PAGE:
Analysis of Sonnet 144 by William Shakespeare

Updated on April 23, 2020
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Andrew has a keen interest in all aspects of poetry and writes extensively on the subject. His poems are published online and in print.

William Shakespeare And A Summary Analysis of Sonnet 144

Sonnet 144 is unique in that it brings together the two main protagonists of the complete sonnet sequence, the lovely boy and the dark lady.

In the sonnet, they are referred to as a man right fair and a woman coloured ill, and a kind of battle of good versus evil goes on for the speaker's soul.

First published in 1609, the 154 sonnets are chiefly concerned with all aspects of love and explore such issues as sexuality, romance, friendship, physical passion and truth.

Some think the sonnets reveal what was going on in Shakespeare's private, emotional life, and represent the contents of his heart. Others claim that the sonnets are strictly literary, the speaker and characters were created by Shakespeare as he exercised his considerable talent for poetics. Perhaps the truth lies somewhere between these two.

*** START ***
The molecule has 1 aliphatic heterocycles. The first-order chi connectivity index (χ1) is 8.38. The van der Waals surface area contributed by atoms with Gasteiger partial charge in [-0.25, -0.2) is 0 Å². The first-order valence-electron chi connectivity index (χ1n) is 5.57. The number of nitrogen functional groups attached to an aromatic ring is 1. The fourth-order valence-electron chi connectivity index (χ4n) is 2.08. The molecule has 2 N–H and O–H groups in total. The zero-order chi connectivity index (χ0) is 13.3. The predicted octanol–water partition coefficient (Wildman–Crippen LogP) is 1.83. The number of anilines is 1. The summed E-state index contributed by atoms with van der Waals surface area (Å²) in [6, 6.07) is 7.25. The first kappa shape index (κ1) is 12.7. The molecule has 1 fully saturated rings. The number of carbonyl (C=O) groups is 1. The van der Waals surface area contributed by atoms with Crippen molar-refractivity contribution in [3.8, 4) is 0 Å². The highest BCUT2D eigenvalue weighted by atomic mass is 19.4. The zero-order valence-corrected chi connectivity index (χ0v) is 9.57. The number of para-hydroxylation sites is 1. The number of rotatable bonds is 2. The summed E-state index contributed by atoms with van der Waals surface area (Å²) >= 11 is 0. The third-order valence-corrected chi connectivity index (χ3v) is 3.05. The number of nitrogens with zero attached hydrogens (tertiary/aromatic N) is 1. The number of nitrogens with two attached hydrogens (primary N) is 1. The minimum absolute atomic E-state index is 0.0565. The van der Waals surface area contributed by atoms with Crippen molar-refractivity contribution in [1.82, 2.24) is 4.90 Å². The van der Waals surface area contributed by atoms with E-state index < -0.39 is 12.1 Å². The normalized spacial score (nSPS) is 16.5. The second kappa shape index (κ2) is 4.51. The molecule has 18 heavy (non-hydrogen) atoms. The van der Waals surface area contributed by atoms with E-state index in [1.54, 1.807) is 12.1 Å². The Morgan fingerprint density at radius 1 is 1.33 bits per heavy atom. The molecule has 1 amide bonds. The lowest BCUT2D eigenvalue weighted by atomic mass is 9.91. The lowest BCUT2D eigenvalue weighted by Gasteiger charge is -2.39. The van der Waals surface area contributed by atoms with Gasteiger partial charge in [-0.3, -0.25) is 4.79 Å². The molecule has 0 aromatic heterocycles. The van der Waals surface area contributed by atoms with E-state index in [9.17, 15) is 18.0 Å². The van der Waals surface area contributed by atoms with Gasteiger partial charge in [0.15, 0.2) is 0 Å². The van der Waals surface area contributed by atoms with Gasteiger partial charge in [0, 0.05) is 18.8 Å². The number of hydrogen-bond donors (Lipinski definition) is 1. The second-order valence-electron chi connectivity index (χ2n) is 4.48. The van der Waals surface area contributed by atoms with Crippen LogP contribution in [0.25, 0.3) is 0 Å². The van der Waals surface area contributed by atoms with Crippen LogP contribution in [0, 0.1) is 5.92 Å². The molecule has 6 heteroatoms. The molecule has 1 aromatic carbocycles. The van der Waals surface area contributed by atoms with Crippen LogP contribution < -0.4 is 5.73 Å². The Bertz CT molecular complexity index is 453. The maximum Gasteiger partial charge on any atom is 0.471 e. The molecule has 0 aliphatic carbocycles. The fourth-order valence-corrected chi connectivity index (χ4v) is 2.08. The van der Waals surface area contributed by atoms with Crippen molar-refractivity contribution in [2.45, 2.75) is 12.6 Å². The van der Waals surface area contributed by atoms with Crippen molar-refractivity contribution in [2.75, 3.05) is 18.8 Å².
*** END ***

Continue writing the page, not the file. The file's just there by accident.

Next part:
Sonnet 144 explores the relationship between three people: one good, one evil and one caught in between.

As the sonnet progresses, the speaker is gradually torn and tormented because the woman (the worse spirit), is tempting the man (the better angel), away from him. How is she doing this? He suspects that they're having an affair, but he isn't completely sure. He'll only be certain when the affair is over and she relents.

Sonnet 144

Sonnet 144
Sonnet 144 | Source

Analysis of Sonnet 144 Line-By-Line

Sonnet 144 is the only sonnet out of a total of 154 that involves both the fair youth and the dark lady, the two lead roles in Shakespeare's sonnet sequence. Consequently, sonnet 144 is a high drama, high stakes poem where both characters battle it out for the heart and soul of the speaker.

Line 1

The first line, with its inverted word order, Two loves I have, and psychological extremes, comfort and despair, signals to the reader that they are about to undertake an unusual journey.

There is an immediate feeling of stress, the language portraying a person caught between two poles - positive and negative, ease and unease, hope and hopelessness. One love brings comfort, the other despair.